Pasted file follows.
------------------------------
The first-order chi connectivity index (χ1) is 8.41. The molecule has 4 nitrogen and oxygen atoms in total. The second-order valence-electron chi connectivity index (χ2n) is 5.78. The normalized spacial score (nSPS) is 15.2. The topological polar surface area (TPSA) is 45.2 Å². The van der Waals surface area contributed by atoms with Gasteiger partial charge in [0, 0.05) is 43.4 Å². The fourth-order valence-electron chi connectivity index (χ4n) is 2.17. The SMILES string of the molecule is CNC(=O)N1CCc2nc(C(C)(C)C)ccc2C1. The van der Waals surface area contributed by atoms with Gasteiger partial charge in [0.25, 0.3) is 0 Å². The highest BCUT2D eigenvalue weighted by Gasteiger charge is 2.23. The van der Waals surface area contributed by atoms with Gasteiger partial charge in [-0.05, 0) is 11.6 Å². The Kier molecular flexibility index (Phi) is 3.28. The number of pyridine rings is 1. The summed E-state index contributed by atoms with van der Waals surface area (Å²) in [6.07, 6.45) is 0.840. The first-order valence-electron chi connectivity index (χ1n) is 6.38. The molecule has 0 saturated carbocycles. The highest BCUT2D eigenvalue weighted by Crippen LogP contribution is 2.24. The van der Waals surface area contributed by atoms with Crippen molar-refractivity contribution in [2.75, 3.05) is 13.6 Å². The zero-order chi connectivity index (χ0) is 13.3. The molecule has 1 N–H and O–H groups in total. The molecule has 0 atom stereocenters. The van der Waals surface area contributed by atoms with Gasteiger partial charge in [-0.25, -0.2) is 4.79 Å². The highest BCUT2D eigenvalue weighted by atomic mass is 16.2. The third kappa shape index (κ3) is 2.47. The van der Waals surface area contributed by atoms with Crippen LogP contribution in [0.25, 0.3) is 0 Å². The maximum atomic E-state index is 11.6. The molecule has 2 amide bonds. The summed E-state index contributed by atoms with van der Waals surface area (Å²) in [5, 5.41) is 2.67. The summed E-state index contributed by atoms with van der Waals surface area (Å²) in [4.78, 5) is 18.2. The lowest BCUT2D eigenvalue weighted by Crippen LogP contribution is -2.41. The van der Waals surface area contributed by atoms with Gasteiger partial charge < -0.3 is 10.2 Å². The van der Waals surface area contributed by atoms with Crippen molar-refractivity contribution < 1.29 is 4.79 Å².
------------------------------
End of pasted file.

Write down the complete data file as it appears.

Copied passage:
The first-order chi connectivity index (χ1) is 8.41. The molecule has 4 nitrogen and oxygen atoms in total. The second-order valence-electron chi connectivity index (χ2n) is 5.78. The normalized spacial score (nSPS) is 15.2. The topological polar surface area (TPSA) is 45.2 Å². The van der Waals surface area contributed by atoms with Gasteiger partial charge in [0, 0.05) is 43.4 Å². The fourth-order valence-electron chi connectivity index (χ4n) is 2.17. The SMILES string of the molecule is CNC(=O)N1CCc2nc(C(C)(C)C)ccc2C1. The van der Waals surface area contributed by atoms with Gasteiger partial charge in [0.25, 0.3) is 0 Å². The highest BCUT2D eigenvalue weighted by Gasteiger charge is 2.23. The van der Waals surface area contributed by atoms with Gasteiger partial charge in [-0.05, 0) is 11.6 Å². The Kier molecular flexibility index (Phi) is 3.28. The number of pyridine rings is 1. The summed E-state index contributed by atoms with van der Waals surface area (Å²) in [6.07, 6.45) is 0.840. The first-order valence-electron chi connectivity index (χ1n) is 6.38. The molecule has 0 saturated carbocycles. The highest BCUT2D eigenvalue weighted by Crippen LogP contribution is 2.24. The van der Waals surface area contributed by atoms with Crippen molar-refractivity contribution in [2.75, 3.05) is 13.6 Å². The zero-order chi connectivity index (χ0) is 13.3. The molecule has 1 N–H and O–H groups in total. The molecule has 0 atom stereocenters. The van der Waals surface area contributed by atoms with Gasteiger partial charge in [-0.25, -0.2) is 4.79 Å². The highest BCUT2D eigenvalue weighted by atomic mass is 16.2. The third kappa shape index (κ3) is 2.47. The van der Waals surface area contributed by atoms with Crippen LogP contribution in [0.25, 0.3) is 0 Å². The maximum atomic E-state index is 11.6. The molecule has 2 amide bonds. The summed E-state index contributed by atoms with van der Waals surface area (Å²) in [5, 5.41) is 2.67. The summed E-state index contributed by atoms with van der Waals surface area (Å²) in [4.78, 5) is 18.2. The lowest BCUT2D eigenvalue weighted by Crippen LogP contribution is -2.41. The van der Waals surface area contributed by atoms with Gasteiger partial charge < -0.3 is 10.2 Å². The van der Waals surface area contributed by atoms with Crippen molar-refractivity contribution < 1.29 is 4.79 Å².